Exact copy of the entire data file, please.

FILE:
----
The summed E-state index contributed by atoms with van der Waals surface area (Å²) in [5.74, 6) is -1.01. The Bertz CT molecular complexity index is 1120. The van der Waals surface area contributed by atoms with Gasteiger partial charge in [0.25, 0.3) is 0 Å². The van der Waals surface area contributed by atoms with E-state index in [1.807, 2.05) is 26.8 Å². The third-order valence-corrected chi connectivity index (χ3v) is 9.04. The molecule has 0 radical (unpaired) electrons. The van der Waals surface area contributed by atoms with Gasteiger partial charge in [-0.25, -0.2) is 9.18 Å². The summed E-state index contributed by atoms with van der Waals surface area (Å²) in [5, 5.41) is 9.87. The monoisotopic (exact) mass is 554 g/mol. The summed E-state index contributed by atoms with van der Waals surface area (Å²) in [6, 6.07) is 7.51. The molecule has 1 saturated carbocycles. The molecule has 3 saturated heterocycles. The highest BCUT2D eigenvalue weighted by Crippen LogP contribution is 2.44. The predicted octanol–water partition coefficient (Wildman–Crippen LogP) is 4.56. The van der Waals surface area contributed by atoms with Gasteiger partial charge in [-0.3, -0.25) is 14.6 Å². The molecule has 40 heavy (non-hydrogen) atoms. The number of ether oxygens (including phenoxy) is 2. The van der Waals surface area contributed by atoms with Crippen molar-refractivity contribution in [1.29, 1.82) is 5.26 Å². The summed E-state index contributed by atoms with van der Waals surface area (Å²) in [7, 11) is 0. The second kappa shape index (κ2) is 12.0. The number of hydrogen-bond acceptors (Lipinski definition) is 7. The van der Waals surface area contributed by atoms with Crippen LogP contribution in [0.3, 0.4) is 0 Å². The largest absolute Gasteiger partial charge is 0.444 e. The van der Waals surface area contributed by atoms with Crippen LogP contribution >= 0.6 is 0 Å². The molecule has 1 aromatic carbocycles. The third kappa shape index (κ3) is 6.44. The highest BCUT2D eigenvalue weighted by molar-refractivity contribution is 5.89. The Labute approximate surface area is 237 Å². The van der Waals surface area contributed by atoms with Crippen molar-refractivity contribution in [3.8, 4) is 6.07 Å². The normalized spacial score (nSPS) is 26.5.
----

The summed E-state index contributed by atoms with van der Waals surface area (Å²) in [5.74, 6) is -1.01. The Bertz CT molecular complexity index is 1120. The van der Waals surface area contributed by atoms with Gasteiger partial charge in [0.25, 0.3) is 0 Å². The van der Waals surface area contributed by atoms with E-state index in [1.807, 2.05) is 26.8 Å². The third-order valence-corrected chi connectivity index (χ3v) is 9.04. The molecule has 0 radical (unpaired) electrons. The van der Waals surface area contributed by atoms with Gasteiger partial charge in [-0.25, -0.2) is 9.18 Å². The summed E-state index contributed by atoms with van der Waals surface area (Å²) in [5, 5.41) is 9.87. The monoisotopic (exact) mass is 554 g/mol. The summed E-state index contributed by atoms with van der Waals surface area (Å²) in [6, 6.07) is 7.51. The molecule has 1 saturated carbocycles. The molecule has 3 saturated heterocycles. The highest BCUT2D eigenvalue weighted by Crippen LogP contribution is 2.44. The predicted octanol–water partition coefficient (Wildman–Crippen LogP) is 4.56. The van der Waals surface area contributed by atoms with Gasteiger partial charge in [-0.3, -0.25) is 14.6 Å². The molecule has 40 heavy (non-hydrogen) atoms. The number of ether oxygens (including phenoxy) is 2. The van der Waals surface area contributed by atoms with Crippen molar-refractivity contribution in [1.29, 1.82) is 5.26 Å². The summed E-state index contributed by atoms with van der Waals surface area (Å²) in [7, 11) is 0. The second kappa shape index (κ2) is 12.0. The number of hydrogen-bond acceptors (Lipinski definition) is 7. The van der Waals surface area contributed by atoms with Crippen LogP contribution in [0.3, 0.4) is 0 Å². The largest absolute Gasteiger partial charge is 0.444 e. The van der Waals surface area contributed by atoms with Crippen LogP contribution >= 0.6 is 0 Å². The molecule has 1 aromatic carbocycles. The third kappa shape index (κ3) is 6.44. The highest BCUT2D eigenvalue weighted by molar-refractivity contribution is 5.89. The Labute approximate surface area is 237 Å². The van der Waals surface area contributed by atoms with Crippen molar-refractivity contribution in [3.8, 4) is 6.07 Å². The normalized spacial score (nSPS) is 26.5.